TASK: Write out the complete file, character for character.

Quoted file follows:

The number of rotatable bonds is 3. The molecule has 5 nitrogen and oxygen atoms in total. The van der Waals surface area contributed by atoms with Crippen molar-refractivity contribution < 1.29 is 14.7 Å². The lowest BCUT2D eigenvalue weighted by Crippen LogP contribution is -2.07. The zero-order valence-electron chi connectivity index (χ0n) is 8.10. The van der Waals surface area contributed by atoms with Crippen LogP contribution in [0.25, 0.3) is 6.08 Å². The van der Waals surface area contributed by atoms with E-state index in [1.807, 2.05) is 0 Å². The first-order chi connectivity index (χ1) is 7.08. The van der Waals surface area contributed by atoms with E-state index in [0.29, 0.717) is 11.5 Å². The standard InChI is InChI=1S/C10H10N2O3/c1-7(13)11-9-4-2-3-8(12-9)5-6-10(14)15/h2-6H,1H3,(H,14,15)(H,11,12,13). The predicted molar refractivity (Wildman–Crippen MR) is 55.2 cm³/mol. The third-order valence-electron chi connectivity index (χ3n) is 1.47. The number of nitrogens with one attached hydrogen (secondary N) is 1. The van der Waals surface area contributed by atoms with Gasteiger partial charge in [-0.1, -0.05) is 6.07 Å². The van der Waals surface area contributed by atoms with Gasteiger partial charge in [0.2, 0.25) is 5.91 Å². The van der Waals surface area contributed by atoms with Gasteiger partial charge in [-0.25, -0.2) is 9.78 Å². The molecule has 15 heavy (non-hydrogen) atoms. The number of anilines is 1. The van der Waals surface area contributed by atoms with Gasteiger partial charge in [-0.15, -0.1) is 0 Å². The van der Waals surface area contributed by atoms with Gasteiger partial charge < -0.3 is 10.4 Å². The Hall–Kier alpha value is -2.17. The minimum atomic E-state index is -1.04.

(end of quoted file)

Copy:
The number of rotatable bonds is 3. The molecule has 5 nitrogen and oxygen atoms in total. The van der Waals surface area contributed by atoms with Crippen molar-refractivity contribution < 1.29 is 14.7 Å². The lowest BCUT2D eigenvalue weighted by Crippen LogP contribution is -2.07. The zero-order valence-electron chi connectivity index (χ0n) is 8.10. The van der Waals surface area contributed by atoms with Crippen LogP contribution in [0.25, 0.3) is 6.08 Å². The van der Waals surface area contributed by atoms with E-state index in [1.807, 2.05) is 0 Å². The first-order chi connectivity index (χ1) is 7.08. The van der Waals surface area contributed by atoms with E-state index in [0.29, 0.717) is 11.5 Å². The standard InChI is InChI=1S/C10H10N2O3/c1-7(13)11-9-4-2-3-8(12-9)5-6-10(14)15/h2-6H,1H3,(H,14,15)(H,11,12,13). The predicted molar refractivity (Wildman–Crippen MR) is 55.2 cm³/mol. The third-order valence-electron chi connectivity index (χ3n) is 1.47. The number of nitrogens with one attached hydrogen (secondary N) is 1. The van der Waals surface area contributed by atoms with Gasteiger partial charge in [-0.1, -0.05) is 6.07 Å². The van der Waals surface area contributed by atoms with Gasteiger partial charge in [0.2, 0.25) is 5.91 Å². The van der Waals surface area contributed by atoms with Gasteiger partial charge in [-0.25, -0.2) is 9.78 Å². The molecule has 15 heavy (non-hydrogen) atoms. The number of anilines is 1. The van der Waals surface area contributed by atoms with Gasteiger partial charge in [-0.15, -0.1) is 0 Å². The van der Waals surface area contributed by atoms with Gasteiger partial charge < -0.3 is 10.4 Å². The Hall–Kier alpha value is -2.17. The minimum atomic E-state index is -1.04.